The F-22 will replace the F-15C/D in the air superiority role and have substantial air-to-ground capability as well. It is essential to guaranteeing early U.S. air superiority in future conflicts. No other aircraft promises to do that. F-22 testing is ongoing, and the aircraft continues to meet or exceed design goals for this stage of development. DoD's F-22 acquisition strategy has been modified to reflect congressional action on the FY 2000 budget.

The Navy's F/A-18E/F will provide much greater survivability and payload over earlier F/A-18 models. Production of 42 F/A-18E/F aircraft is planned for FY 2001. For the longer term, the Navy plans to transition from F/A-18E/F procurement to the acquisition of JSF at a time based on the pace of JSF development.

Land forces FY 2001-2005 plans begin a major transformation of the Army in line with its future warfighting vision. The Army will combine ongoing digitization with accelerated development of new technologies for propulsion, protection, firepower, and logistics. Near term, the budget for FY 2001-2005 includes $4.5 billion for selection and procurement of a Medium Armored Vehicle (MAV) for redesigned combat units. Some of this funding comes from the termination or restructuring of programs geared to tank-heavy warfare.

Marine Corps modernization features the V-22 tilt-rotor aircraft, the Advanced Amphibious Assault Vehicle, and upgrades of utility and attack helicopters and AV-8B and F/A-18A aircraft. The V-22's superior range, speed, and payload will be especially critical to fulfilling the Marines Corps' vision for future sea-based power projection.

Naval forces Modernization of naval forces includes procurement of the DDG-51 destroyer, LPD-17 amphibious transport dock ship, T-ADC(X) logistics support ship, and new attack submarine. The FY 2001 budget funds the tenth and final Nimitz-class aircraft carrier (CVN-77) and supports development of the next generation carrier. The budget reflects net savings projected from several smart-ship initiatives aimed at reducing personnel requirements on existing ships.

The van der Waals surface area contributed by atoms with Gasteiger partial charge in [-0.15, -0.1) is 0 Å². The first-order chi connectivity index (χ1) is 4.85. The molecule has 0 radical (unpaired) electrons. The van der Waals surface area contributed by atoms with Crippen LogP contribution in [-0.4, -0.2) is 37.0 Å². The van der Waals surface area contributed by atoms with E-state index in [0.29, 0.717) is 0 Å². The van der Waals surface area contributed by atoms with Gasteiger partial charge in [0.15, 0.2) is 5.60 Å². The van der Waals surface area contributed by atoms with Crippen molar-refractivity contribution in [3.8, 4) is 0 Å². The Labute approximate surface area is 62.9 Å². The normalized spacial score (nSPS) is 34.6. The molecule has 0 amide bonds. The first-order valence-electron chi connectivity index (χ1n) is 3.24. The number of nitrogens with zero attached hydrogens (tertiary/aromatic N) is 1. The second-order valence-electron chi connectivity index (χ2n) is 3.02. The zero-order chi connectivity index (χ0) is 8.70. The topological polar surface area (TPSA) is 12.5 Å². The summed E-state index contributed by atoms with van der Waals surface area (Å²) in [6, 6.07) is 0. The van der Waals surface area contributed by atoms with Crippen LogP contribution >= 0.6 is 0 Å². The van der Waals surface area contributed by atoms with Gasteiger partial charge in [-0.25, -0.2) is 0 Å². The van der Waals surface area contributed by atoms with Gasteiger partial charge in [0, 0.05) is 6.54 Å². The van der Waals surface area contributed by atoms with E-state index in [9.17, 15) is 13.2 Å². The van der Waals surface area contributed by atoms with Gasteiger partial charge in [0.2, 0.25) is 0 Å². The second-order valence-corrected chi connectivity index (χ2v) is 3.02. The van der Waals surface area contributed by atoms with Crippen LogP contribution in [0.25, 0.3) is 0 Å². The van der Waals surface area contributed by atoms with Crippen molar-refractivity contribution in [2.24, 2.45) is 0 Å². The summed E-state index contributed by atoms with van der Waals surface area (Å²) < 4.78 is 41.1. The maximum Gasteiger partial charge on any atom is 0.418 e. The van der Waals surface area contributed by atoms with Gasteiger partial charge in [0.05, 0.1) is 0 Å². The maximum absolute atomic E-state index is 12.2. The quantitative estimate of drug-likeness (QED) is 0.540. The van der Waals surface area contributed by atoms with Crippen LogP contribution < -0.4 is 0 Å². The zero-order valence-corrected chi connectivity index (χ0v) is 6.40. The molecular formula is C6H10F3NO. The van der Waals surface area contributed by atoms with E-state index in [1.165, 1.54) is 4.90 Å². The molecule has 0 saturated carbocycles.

The transformation of U.S. forces is exemplified by the Navy's new DD-21 destroyer. Its design will emphasize stealth, lower operating costs, and multi-mission use. It is planned to operate with fewer than 100 sailors vice 300 for today's destroyers. The DD-21's revolutionary electric-drive propulsion system will save space, cut noise, and economically deliver abundant power. Procurement of the DD-21 will begin in FY 2005.

Mobility forces The FY 2001 budget advances the QDR-stressed capability of projecting military power to distant regions. Procurement of 120 C-17 aircraft will be completed by FY 2003, and further purchases are planned after that. The C-5 transport and KC-135 tanker will receive major avionics upgrades and other enhancements. FY 2001 Procurement funds two Air Force C-130J aircraft and two Marine Corps KC-130J tankers.

Reshaping U.S. Forces and Adapting to New Threats and Opportunities

The QDR called for a fundamental reshaping of U.S. forces to capitalize on the emerging Revolution in Military Affairs (RMA), which emphasizes superior information capabilities and other advanced technologies. To guide the reshaping, the QDR endorsed Joint Vision 2010, a conceptual template for how U.S. forces will fight and achieve dominance across the full spectrum of military operations.

This reshaping, as well as an intensified focus on post-Cold War threats, is reflected in the plans and programs supported by the FY 2001 budget. The substantial progress of the U.S. military in adapting to post-Cold War threats and opportunities continues to be demonstrated in its superlative performance in diverse and difficult challenges around the globe, and was vividly evident in last year's Kosovo operation.